Researchers at the Columbia University College of Physicians and Surgeons have reported that bone formation may be controlled by serotonin of the gut, a naturally produced chemical that has previously been most famous for its very separate role in the brain. Ten million Americans over the age of 50 live with Osteoporosis, or fragile bones that have the potential to easily break. All current treatments, with the exception of one that is only recommended for short-term use and can be prohibitive in cost, are only able to slow bone loss rather than instigating bone formation. However, the team at Columbia University published a paper in the journal Cell in November 2008, which reports on a discovery that may affect bone formation, serotonin.
Though ninety-five percent of the body’s serotonin is made in the gut and cannot enter the brain, our understanding of serotonin outside of the brain has remained a mystery for many years. Yet, the researchers have unlocked its potential secret role in controlling bone formation. Gut serotonin is released into the blood, and the more of it that reaches the bone, the more bone that is lost. On the contrary, the less serotonin to reach the bone, the stronger it is able to become. Dr. Gerard Karsenty, the research team’s lead, was even able to prevent menopause-induced osteoporosis in mice by reducing their gut serotonin production.
Needless to say, osteoporosis researchers around the country were dumbfounded, intrigued, and excited about the findings of this report.
Clues into the potential serotonin-bone connection began with reports on a very rare, inherited condition that causes causing extremely fragile bones that can leave children with the need for wheelchairs or devices to assist in walking. The underlying problem turned out to be a mutation that inactivated a gene called LRP5. Years later, another mutation was found in the gene that caused the opposite effect, very dense bones.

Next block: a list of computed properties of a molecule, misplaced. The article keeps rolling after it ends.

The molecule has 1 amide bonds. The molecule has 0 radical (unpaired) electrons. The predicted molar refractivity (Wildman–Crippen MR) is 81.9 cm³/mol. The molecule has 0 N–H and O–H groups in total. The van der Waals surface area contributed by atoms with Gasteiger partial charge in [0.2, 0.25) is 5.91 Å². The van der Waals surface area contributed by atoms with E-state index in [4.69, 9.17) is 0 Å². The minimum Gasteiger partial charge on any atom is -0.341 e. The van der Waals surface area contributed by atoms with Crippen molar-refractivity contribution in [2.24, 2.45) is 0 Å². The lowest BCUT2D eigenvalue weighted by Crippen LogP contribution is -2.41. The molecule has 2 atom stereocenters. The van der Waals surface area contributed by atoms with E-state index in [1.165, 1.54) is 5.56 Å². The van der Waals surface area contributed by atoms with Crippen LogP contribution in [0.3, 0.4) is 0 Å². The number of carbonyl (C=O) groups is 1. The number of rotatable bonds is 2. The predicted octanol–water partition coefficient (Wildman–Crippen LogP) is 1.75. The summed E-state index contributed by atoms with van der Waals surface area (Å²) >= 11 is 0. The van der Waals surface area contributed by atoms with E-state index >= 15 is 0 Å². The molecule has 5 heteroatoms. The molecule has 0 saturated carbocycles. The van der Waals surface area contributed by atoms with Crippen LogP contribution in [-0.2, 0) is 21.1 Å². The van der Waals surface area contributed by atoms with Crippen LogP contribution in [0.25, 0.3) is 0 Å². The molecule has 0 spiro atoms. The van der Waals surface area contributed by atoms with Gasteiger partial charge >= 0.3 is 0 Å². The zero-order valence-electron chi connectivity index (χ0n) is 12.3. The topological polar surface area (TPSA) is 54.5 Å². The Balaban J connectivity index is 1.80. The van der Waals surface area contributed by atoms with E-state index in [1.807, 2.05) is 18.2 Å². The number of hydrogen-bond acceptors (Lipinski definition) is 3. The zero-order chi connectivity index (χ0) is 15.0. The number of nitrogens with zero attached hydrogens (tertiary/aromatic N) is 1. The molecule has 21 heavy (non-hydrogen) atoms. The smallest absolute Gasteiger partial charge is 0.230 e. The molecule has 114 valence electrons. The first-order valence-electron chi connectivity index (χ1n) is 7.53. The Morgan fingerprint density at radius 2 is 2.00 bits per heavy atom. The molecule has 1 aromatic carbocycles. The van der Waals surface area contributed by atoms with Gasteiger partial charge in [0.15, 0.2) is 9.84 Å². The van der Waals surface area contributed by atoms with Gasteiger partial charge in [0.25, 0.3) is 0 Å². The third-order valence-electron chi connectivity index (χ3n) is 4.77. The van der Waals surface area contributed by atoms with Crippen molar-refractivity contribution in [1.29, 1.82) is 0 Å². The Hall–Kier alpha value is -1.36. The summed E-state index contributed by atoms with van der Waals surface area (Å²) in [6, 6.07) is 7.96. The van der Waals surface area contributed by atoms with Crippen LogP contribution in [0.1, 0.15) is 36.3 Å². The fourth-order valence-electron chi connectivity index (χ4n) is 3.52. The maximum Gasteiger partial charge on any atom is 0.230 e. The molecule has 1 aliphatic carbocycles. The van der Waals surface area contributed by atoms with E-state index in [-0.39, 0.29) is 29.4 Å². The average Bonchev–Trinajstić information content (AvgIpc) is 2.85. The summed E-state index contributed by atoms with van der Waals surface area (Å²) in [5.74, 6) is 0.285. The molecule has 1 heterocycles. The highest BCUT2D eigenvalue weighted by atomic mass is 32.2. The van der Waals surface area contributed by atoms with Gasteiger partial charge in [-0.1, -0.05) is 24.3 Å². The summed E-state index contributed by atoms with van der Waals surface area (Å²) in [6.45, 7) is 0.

Osteoporosis researchers assumed that the role of LRP5 was in the bone itself, but Dr. Karsenty’s team discovered that LRP5 actually acts upon serotonin-producing cells in the gut. While the gene has no apparent effect on brain cells that produce serotonin, it has an inverse effect on serotonin in the gut. In general, when there was more LRP5, less serotonin was made.
Dr. Karsenty further tested the theory by adding serotonin to normal mouse bone cells in the laboratory. The bone cells did in fact stop growing. He further tested this theory by feeding mice with the mutated gene a diet deficient in tryptophan, the precursor of serotonin. With significantly less tryptophan consumption, the mice could make very little serotonin in the gut and their bones did grow denser, however, animals with normal versions of the gene did not increase bone density with a tryptophan-deficient diet.
To note, osteoporosis patients tend to have normal serotonin levels. Their disease involves accelerated bone loss rather than decreased bone formation. However, the researchers are still hopeful that by creating a drug which will reduce serotonin synthesis, they will actually be able to stimulate bone growth in these patients. Of course, more research on this subject is needed, and surely scheduled on the horizon.
Reference: The New York Times, Bone Finding May Point to Hope for Osteoporosis by Gina Kolata, November 26, 2008